The official closing of Harvard's Tercentenary took place Saturday with the celebration of John Harvard's 329th birthday. At the regular Chapel Service at 9:45, Reverend Raymond Calkins '90 commemorated the birth of Harvard's founder by tracing briefly the history of the college from the gift of Harvard's library and half of his estate. Mentioning only the highlights in his survey, Reverend Calkins stressed the influence Harvard has had on the development of the country as a whole and on the future.
Saturday afternoon at 12:30 a transatlantic debate was held between Harvard and Cambridge on the question; "Resolved, that national economic problems can be solved without international cooperation." Jerome D. Greene '96, Director of the Tercentenary, introduced Thomas W. Stephenson '37 of Wilmington, Delaware, who spoke for the affirmative, and R. Leonard Miall a senior at St. John's College, Combridge, who spoke for the negative.
Miall, speaking from Cambridge, is the President of the Cambridge Union and an editor of the Cambridge Review. Arguing in defence of the policy of national co-operation as a means of securing world peace, he brought out advantages such a policy would have in solving problems similar to those mentioned by Stephenson. Unemployment, social security, and the rest, although directly bearing on national affairs, have definite international effects. Co-operation between the United States and Great Britain according to Miall would be particularly powerful in relieving world crises.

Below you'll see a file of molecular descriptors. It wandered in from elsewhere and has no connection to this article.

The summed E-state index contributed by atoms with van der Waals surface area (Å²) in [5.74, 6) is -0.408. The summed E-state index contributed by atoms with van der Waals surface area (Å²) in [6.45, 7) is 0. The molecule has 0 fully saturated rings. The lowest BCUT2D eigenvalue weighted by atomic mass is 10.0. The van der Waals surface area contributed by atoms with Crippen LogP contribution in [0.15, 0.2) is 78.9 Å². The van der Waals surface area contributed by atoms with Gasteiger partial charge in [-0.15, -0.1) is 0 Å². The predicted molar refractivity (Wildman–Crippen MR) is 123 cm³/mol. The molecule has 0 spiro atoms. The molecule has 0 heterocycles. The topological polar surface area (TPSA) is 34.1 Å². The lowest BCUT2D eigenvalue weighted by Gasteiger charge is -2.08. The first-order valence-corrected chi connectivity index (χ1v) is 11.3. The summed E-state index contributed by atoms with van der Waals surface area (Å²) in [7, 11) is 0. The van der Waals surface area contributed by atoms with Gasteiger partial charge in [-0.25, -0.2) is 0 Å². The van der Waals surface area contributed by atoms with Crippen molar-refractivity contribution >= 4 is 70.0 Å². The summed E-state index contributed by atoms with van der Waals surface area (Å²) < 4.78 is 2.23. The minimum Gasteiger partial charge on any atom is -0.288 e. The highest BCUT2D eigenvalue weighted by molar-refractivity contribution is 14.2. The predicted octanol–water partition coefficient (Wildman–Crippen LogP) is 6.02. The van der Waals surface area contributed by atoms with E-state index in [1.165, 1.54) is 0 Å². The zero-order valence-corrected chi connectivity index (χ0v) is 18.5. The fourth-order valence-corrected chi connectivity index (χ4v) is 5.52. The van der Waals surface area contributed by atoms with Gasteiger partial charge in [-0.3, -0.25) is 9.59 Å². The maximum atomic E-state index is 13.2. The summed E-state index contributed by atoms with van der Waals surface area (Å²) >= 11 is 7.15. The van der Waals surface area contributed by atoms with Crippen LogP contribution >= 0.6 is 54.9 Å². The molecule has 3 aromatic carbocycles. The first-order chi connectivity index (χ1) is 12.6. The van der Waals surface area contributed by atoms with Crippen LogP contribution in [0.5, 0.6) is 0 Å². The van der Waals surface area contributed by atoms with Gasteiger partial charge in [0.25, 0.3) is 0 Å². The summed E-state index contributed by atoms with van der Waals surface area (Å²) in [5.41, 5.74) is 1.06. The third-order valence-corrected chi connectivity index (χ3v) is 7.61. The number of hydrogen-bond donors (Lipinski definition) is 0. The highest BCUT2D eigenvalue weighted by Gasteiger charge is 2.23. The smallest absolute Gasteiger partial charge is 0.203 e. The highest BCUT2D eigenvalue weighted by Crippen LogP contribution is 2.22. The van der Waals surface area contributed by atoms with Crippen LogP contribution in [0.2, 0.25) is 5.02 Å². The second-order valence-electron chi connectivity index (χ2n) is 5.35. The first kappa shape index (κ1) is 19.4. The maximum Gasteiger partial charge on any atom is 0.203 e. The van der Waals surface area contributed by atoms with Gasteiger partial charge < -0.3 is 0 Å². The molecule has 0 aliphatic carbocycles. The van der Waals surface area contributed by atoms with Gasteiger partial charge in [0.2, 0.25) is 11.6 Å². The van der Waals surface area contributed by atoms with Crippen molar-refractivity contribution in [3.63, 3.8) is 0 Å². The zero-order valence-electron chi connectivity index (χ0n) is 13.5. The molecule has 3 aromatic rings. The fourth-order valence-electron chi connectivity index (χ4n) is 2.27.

Since the debate was not decided, conclusions were left up to an audience tuned into the Blue Network of the National Broadcasting System. The British Broadcasting Company transmitted Miall's speech by short wave, and the N. B. C. relayed it from New York.
At the close of the ceremonies, Mr. Greene spoke in terms of an analogy which the debate had brought to his mind. He likened the debaters to combattants of old whose arguments were their lances, whose victory was the smile of a fair lady, the smile of Athene. Instead of the smile of Athene, the debaters had to be content with the approbation of their large audience. Their decision was the only victory to be considered. In thus concluding the debate, Mr. Greene also formally closed the celebration of the Tercentenary.